- How would you incorporate “whales” in your simulation, who could periodically pump the price up by a large amount, and then dump at an arbitrary later moment?

## Appendix 2: Code summary

So in conclusion, the full code will look like this (note that you could choose to leave the random_step and the random_walk functions out from the code if you prefer):

`### BEGIN OF PREVIOUS RANDOM WALK EXAMPLE`

`# we need to generate random numbers`

`import random`

`# and we need to plot stuff.`

`import matplotlib.pyplot as plt`

`import matplotlib as mpl`

`mpl.use('Agg')`

`# define a function that takes one step in a random direction`

`# we assume 4 possible directions: N,E,S,W.`

`def random_step(xs, ys):`

`direction = random.randint(0,3)`

`newx = xs[-1]`

`newy = ys[-1]`

`if direction == 0:`

`newx -= 1`

`if direction == 1:`

`newx += 1`

`if direction == 2:`

`newy -= 1`

`if direction == 3:`

`newy += 1`

`xs.append(newx)`

`ys.append(newy)`

`def random_walk(x_start, y_start, steps=10):`

`xswalk = [x_start]`

`yswalk = [y_start]`

`for i in range(0,steps):`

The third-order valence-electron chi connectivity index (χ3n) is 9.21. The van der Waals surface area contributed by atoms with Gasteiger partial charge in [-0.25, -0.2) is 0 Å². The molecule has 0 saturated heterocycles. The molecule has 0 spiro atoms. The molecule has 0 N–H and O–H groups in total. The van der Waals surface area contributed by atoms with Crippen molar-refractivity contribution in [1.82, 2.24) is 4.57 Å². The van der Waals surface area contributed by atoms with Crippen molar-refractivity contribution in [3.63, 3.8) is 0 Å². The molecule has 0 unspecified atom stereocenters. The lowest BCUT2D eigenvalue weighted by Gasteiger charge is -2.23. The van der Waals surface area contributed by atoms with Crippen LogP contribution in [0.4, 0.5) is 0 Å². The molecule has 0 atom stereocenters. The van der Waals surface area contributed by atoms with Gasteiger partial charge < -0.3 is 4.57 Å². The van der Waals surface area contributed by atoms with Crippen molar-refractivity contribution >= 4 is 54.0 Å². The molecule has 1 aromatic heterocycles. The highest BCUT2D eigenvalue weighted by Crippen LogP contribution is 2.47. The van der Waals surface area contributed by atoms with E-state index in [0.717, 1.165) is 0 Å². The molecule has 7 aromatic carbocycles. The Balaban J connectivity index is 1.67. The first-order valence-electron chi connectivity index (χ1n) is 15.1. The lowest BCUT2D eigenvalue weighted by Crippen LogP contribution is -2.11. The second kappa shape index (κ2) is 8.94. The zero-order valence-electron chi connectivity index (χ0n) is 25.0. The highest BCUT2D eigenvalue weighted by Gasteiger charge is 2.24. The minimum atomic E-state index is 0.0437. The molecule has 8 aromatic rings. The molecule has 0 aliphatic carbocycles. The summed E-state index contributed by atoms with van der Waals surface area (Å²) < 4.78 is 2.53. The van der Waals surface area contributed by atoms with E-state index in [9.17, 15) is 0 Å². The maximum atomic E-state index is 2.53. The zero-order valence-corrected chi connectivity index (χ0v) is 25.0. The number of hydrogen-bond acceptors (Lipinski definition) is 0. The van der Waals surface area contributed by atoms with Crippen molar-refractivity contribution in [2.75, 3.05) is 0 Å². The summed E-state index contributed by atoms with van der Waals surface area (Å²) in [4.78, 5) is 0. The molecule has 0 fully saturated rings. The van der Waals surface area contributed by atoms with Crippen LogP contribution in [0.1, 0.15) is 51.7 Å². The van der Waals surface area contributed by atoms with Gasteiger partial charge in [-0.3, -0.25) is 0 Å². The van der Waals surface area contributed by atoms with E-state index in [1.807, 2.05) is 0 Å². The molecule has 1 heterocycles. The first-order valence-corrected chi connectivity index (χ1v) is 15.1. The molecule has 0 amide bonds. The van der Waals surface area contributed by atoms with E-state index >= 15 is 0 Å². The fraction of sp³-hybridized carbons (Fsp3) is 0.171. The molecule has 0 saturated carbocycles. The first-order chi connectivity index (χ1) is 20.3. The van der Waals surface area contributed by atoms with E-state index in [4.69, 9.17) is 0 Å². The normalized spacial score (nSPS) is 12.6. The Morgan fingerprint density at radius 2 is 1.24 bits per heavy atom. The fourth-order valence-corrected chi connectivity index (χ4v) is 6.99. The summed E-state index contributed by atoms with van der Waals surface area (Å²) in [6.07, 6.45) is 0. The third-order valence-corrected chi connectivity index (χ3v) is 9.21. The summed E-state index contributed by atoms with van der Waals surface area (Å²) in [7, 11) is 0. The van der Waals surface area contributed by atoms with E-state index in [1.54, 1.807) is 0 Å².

`random_step(xswalk, yswalk)`

`return xswalk,yswalk`

`# Let's try it out!`

`xswalk,yswalk = random_walk(100,100)`

`print(xswalk,yswalk)`

`def plot_random_walk(xswalk, yswalk, name='random_walk.png'):`

`plt.clf()`

`#plot the lines`

`plt.plot(xswalk, yswalk)`

`#plot the points`

`plt.plot(xswalk, yswalk, 'ro')`

`# add a step number near each point.`

`for i in range(len(xswalk)):`

`x = xswalk[i]`

`y = yswalk[i]`

`plt.plot(x, y, 'bo')`

`plt.text(x + 0.1, y + 0.1 , i, fontsize=12)`

`plt.show()`

`plt.savefig(name)`

`# Let's try to plot our random walk`

`# plot_random_walk(xswalk,yswalk) ## commented out because we don't want to run the random walk example here.`

`### END OF PREVIOUS RANDOM WALK EXAMPLE`

`# Now we make a variation for a price chart.`

`def random_price_change(xs, ys):`

`direction = random.randint(-2, 2)`

`newx = xs[-1]+1`

`newy = (ys[-1] * (100.0 + direction)) / 100.0`

`xs.append(newx)`

`ys.append(newy)`

`def random_price_chart_simple(x_start, y_start, steps=10):`

`xsprice = [x_start]`

`ysprice = [y_start]`

`for i in range(0,steps):`

`random_price_change(xsprice, ysprice)`

`return xsprice,ysprice`

`# Let's try it out!`

`xsprice,ysprice = random_price_chart_simple(0,10, steps=100)`

`print(xsprice,ysprice)`

`plot_random_walk(xsprice,ysprice,name='random_price_chart.png')`

And a working repl.it of it can be found here.